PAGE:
Source code is the form of code that is modified directly by humans, typically in a high-level programming language. Object code can be directly executed by the machine and is generated automatically from the source code, often via an intermediate step, assembly language. While object code will only work on a specific platform, source code can be ported to a different machine and recompiled there. For the same source code, object code can vary significantly—not only based on the machine for which it is compiled, but also based on performance optimization from the compiler. [8] [9]

Organization

Most programs do not contain all the resources needed to run them and rely on external libraries. Part of the compiler's function is to link these files in such a way that the program can be executed by the hardware. [10]

A more complex Java source code example. Written in object-oriented programming style, it demonstrates boilerplate code. With prologue comments indicated in red, inline comments indicated in green, and program statements indicated in blue. CodeCmmt002.svg
A more complex Java source code example. Written in object-oriented programming style, it demonstrates boilerplate code. With prologue comments indicated in red, inline comments indicated in green, and program statements indicated in blue.

Software developers often use configuration management to track changes to source code files (version control). The configuration management system also keeps track of which object code file corresponds to which version of the source code file. [11]

Purposes

Estimation

The number of lines of source code is often used as a metric when evaluating the productivity of computer programmers, the economic value of a code base, effort estimation for projects in development, and the ongoing cost of software maintenance after release. [12]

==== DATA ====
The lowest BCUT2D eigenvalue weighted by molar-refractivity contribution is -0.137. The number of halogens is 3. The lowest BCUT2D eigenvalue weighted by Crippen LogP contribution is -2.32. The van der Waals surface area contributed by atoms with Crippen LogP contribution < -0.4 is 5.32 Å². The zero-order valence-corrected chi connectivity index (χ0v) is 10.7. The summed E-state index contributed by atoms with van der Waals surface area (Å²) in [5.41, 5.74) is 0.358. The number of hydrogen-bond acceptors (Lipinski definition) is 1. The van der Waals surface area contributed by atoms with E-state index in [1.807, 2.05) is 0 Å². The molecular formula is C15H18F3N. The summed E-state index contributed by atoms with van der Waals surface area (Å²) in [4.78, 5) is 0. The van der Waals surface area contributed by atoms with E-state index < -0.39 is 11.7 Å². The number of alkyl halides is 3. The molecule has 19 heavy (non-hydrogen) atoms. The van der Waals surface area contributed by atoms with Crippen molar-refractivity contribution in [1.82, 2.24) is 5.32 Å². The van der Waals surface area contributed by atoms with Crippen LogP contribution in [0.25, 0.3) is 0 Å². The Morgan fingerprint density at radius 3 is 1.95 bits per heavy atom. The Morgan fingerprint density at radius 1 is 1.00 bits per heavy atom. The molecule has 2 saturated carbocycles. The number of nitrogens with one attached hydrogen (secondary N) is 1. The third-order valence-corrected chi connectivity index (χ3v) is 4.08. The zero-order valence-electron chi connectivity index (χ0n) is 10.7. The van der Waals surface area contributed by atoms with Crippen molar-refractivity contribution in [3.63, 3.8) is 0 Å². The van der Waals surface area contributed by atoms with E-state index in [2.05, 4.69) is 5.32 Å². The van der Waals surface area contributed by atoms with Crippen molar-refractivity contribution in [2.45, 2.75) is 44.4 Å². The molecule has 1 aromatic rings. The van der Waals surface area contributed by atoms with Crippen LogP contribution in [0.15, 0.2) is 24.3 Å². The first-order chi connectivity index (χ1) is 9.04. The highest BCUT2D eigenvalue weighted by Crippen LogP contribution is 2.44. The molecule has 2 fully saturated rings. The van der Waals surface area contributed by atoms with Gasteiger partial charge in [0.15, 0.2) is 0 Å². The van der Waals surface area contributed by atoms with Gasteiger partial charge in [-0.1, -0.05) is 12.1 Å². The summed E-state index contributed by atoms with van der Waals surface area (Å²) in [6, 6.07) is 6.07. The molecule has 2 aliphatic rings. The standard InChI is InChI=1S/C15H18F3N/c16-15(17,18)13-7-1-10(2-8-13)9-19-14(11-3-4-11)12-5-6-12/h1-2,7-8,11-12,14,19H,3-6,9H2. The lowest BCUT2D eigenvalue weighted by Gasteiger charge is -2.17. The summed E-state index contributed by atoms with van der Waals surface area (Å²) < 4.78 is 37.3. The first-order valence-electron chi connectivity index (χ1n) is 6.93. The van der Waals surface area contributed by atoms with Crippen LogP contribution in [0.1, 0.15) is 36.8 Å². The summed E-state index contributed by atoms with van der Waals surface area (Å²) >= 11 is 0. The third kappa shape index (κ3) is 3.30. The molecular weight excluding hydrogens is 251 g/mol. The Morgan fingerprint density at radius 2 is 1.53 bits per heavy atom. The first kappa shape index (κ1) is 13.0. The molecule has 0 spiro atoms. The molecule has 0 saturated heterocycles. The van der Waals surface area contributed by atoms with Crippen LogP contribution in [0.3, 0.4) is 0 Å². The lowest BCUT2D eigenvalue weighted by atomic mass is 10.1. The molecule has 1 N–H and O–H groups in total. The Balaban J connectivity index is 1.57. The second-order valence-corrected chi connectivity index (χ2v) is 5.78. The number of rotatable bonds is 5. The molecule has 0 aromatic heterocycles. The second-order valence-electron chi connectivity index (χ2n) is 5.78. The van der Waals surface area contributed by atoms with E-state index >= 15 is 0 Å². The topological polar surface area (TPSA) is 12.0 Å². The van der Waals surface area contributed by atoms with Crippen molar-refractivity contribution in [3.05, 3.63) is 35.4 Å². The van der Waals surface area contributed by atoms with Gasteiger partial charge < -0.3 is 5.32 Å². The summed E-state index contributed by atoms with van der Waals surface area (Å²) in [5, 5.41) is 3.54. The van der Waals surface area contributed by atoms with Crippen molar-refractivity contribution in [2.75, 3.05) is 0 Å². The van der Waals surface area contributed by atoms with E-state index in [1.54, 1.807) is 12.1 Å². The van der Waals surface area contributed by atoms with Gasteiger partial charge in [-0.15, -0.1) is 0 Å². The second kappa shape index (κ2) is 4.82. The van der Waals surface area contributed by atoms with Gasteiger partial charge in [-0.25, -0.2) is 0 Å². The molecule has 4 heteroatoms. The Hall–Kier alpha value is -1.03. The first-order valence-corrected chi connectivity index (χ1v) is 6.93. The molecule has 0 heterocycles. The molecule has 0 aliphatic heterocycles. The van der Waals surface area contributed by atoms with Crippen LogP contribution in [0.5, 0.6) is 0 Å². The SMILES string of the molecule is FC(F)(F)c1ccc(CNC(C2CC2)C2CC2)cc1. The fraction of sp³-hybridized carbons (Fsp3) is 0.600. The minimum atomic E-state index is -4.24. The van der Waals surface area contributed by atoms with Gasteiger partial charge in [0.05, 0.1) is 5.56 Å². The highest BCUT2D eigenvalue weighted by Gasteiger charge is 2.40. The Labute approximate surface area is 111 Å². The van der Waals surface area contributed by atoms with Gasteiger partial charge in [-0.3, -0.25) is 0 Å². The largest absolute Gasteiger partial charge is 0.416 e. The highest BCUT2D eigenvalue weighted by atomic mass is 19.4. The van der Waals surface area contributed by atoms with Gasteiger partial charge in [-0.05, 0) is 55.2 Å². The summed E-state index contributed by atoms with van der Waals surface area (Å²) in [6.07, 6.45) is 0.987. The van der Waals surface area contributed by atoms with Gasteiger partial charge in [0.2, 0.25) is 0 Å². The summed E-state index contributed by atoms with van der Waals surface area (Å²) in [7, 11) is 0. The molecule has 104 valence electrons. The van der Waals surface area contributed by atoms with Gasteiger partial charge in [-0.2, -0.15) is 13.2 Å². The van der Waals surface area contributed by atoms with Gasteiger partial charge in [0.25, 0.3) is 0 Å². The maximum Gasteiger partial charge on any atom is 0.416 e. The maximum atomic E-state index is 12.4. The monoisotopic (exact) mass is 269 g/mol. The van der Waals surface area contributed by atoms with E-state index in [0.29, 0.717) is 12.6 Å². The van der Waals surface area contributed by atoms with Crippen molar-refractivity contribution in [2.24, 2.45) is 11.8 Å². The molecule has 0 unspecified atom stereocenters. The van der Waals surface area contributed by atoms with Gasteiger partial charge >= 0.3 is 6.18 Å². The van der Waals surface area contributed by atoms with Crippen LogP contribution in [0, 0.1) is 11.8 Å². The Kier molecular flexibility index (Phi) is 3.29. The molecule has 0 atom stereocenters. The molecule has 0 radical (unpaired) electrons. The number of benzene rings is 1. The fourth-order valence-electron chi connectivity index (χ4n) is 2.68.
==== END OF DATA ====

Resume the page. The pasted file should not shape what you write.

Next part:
Communication

Source code is also used to communicate algorithms between people e.g., code snippets online or in books. [13]

Computer programmers may find it helpful to review existing source code to learn about programming techniques. [13] The sharing of source code between developers is frequently cited as a contributing factor to the maturation of their programming skills. [13] Some people consider source code an expressive artistic medium. [14]

Source code often contains comments—blocks of text marked for the compiler to ignore. This content is not part of the program logic, but is instead intended to help readers understand the program. [15]

Companies often keep the source code confidential in order to hide algorithms considered a trade secret. Proprietary, secret source code and algorithms are widely used for sensitive government applications such as criminal justice, which results in black box behavior with a lack of transparency into the algorithm's methodology. The result is avoidance of public scrutiny of issues such as bias. [16]

Modification

Access to the source code (not just the object code) is essential to modifying it. [17] Understanding existing code is necessary to understand how it works [17] and before modifying it. [18] The rate of understanding depends both on the code base as well as the skill of the programmer. [19] Experienced programmers have an easier time understanding what the code does at a high level. [20] Software visualization is sometimes used to speed up this process. [21]